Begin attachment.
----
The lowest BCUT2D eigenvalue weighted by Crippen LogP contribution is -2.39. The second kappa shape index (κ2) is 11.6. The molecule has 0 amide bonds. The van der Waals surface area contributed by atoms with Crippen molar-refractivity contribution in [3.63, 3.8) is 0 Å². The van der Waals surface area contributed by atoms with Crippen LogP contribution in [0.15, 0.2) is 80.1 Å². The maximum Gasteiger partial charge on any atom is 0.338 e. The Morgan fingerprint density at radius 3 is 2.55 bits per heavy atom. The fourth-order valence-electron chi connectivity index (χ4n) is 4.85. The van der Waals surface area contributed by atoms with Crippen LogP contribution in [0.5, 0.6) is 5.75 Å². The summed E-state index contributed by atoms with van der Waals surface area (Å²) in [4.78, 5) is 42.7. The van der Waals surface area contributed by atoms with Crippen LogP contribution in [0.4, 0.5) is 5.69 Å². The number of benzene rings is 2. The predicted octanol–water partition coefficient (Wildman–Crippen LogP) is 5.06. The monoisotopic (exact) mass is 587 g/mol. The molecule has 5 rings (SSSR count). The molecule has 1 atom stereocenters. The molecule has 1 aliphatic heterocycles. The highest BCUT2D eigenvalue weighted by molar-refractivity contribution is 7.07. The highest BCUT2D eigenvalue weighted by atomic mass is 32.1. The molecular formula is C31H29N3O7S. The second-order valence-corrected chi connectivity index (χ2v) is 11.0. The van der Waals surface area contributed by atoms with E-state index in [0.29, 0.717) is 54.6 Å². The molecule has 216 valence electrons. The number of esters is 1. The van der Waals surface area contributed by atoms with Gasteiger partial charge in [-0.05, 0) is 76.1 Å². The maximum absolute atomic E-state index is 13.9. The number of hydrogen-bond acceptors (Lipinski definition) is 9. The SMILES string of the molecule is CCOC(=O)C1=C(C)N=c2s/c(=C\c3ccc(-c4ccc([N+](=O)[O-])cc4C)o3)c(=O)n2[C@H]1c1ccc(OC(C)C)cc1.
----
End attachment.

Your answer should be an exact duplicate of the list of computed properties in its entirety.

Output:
The lowest BCUT2D eigenvalue weighted by Crippen LogP contribution is -2.39. The second kappa shape index (κ2) is 11.6. The molecule has 0 amide bonds. The van der Waals surface area contributed by atoms with Crippen molar-refractivity contribution in [3.63, 3.8) is 0 Å². The van der Waals surface area contributed by atoms with Crippen LogP contribution in [0.15, 0.2) is 80.1 Å². The maximum Gasteiger partial charge on any atom is 0.338 e. The Morgan fingerprint density at radius 3 is 2.55 bits per heavy atom. The fourth-order valence-electron chi connectivity index (χ4n) is 4.85. The van der Waals surface area contributed by atoms with Crippen LogP contribution in [0.5, 0.6) is 5.75 Å². The summed E-state index contributed by atoms with van der Waals surface area (Å²) in [4.78, 5) is 42.7. The van der Waals surface area contributed by atoms with Crippen LogP contribution in [0.4, 0.5) is 5.69 Å². The number of benzene rings is 2. The predicted octanol–water partition coefficient (Wildman–Crippen LogP) is 5.06. The monoisotopic (exact) mass is 587 g/mol. The molecule has 5 rings (SSSR count). The molecule has 1 atom stereocenters. The molecule has 1 aliphatic heterocycles. The highest BCUT2D eigenvalue weighted by molar-refractivity contribution is 7.07. The highest BCUT2D eigenvalue weighted by atomic mass is 32.1. The molecular formula is C31H29N3O7S. The second-order valence-corrected chi connectivity index (χ2v) is 11.0. The van der Waals surface area contributed by atoms with E-state index in [0.29, 0.717) is 54.6 Å². The molecule has 216 valence electrons. The number of esters is 1. The van der Waals surface area contributed by atoms with Gasteiger partial charge in [-0.05, 0) is 76.1 Å². The maximum absolute atomic E-state index is 13.9. The number of hydrogen-bond acceptors (Lipinski definition) is 9. The SMILES string of the molecule is CCOC(=O)C1=C(C)N=c2s/c(=C\c3ccc(-c4ccc([N+](=O)[O-])cc4C)o3)c(=O)n2[C@H]1c1ccc(OC(C)C)cc1.